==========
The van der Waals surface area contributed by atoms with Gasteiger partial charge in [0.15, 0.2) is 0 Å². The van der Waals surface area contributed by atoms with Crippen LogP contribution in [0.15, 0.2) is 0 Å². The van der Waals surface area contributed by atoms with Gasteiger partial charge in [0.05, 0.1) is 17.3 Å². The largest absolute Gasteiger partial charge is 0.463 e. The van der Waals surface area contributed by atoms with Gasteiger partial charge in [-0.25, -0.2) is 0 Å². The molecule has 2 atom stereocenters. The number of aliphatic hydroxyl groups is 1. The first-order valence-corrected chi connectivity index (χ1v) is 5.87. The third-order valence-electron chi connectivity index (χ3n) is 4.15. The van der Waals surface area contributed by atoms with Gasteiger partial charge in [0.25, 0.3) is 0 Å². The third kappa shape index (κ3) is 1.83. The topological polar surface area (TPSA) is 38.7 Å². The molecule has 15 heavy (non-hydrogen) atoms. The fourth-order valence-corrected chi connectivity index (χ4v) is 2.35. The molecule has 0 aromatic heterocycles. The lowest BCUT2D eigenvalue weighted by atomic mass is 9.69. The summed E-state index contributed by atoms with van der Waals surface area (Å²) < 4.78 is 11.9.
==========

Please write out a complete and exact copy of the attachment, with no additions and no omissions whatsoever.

The van der Waals surface area contributed by atoms with Gasteiger partial charge in [0.15, 0.2) is 0 Å². The van der Waals surface area contributed by atoms with Crippen LogP contribution in [0.15, 0.2) is 0 Å². The van der Waals surface area contributed by atoms with Gasteiger partial charge in [0.05, 0.1) is 17.3 Å². The largest absolute Gasteiger partial charge is 0.463 e. The van der Waals surface area contributed by atoms with Gasteiger partial charge in [-0.25, -0.2) is 0 Å². The molecule has 2 atom stereocenters. The number of aliphatic hydroxyl groups is 1. The first-order valence-corrected chi connectivity index (χ1v) is 5.87. The third-order valence-electron chi connectivity index (χ3n) is 4.15. The van der Waals surface area contributed by atoms with Gasteiger partial charge in [0.25, 0.3) is 0 Å². The third kappa shape index (κ3) is 1.83. The topological polar surface area (TPSA) is 38.7 Å². The molecule has 15 heavy (non-hydrogen) atoms. The fourth-order valence-corrected chi connectivity index (χ4v) is 2.35. The molecule has 0 aromatic heterocycles. The lowest BCUT2D eigenvalue weighted by atomic mass is 9.69. The summed E-state index contributed by atoms with van der Waals surface area (Å²) < 4.78 is 11.9.